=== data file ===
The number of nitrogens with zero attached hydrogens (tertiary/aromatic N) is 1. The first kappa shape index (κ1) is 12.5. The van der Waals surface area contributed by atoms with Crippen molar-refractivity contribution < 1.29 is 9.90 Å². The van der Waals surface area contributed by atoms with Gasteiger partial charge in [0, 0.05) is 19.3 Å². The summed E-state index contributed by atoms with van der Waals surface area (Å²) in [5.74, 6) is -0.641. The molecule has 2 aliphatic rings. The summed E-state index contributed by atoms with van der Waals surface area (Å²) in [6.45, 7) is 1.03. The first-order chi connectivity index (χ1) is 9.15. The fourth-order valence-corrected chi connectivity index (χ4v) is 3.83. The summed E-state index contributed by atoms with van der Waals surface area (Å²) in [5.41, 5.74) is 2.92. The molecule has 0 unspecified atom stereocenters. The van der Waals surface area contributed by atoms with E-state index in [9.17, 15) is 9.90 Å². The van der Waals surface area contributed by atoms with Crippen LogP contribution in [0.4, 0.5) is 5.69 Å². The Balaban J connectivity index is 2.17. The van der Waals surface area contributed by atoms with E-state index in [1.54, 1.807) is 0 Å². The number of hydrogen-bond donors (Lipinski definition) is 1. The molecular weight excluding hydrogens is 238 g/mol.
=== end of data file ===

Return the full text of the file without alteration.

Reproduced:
The number of nitrogens with zero attached hydrogens (tertiary/aromatic N) is 1. The first kappa shape index (κ1) is 12.5. The van der Waals surface area contributed by atoms with Crippen molar-refractivity contribution < 1.29 is 9.90 Å². The van der Waals surface area contributed by atoms with Gasteiger partial charge in [0, 0.05) is 19.3 Å². The summed E-state index contributed by atoms with van der Waals surface area (Å²) in [5.74, 6) is -0.641. The molecule has 2 aliphatic rings. The summed E-state index contributed by atoms with van der Waals surface area (Å²) in [6.45, 7) is 1.03. The first-order chi connectivity index (χ1) is 9.15. The fourth-order valence-corrected chi connectivity index (χ4v) is 3.83. The summed E-state index contributed by atoms with van der Waals surface area (Å²) in [5.41, 5.74) is 2.92. The molecule has 0 unspecified atom stereocenters. The van der Waals surface area contributed by atoms with E-state index in [9.17, 15) is 9.90 Å². The van der Waals surface area contributed by atoms with Crippen LogP contribution in [0.4, 0.5) is 5.69 Å². The Balaban J connectivity index is 2.17. The van der Waals surface area contributed by atoms with E-state index in [1.54, 1.807) is 0 Å². The number of hydrogen-bond donors (Lipinski definition) is 1. The molecular weight excluding hydrogens is 238 g/mol.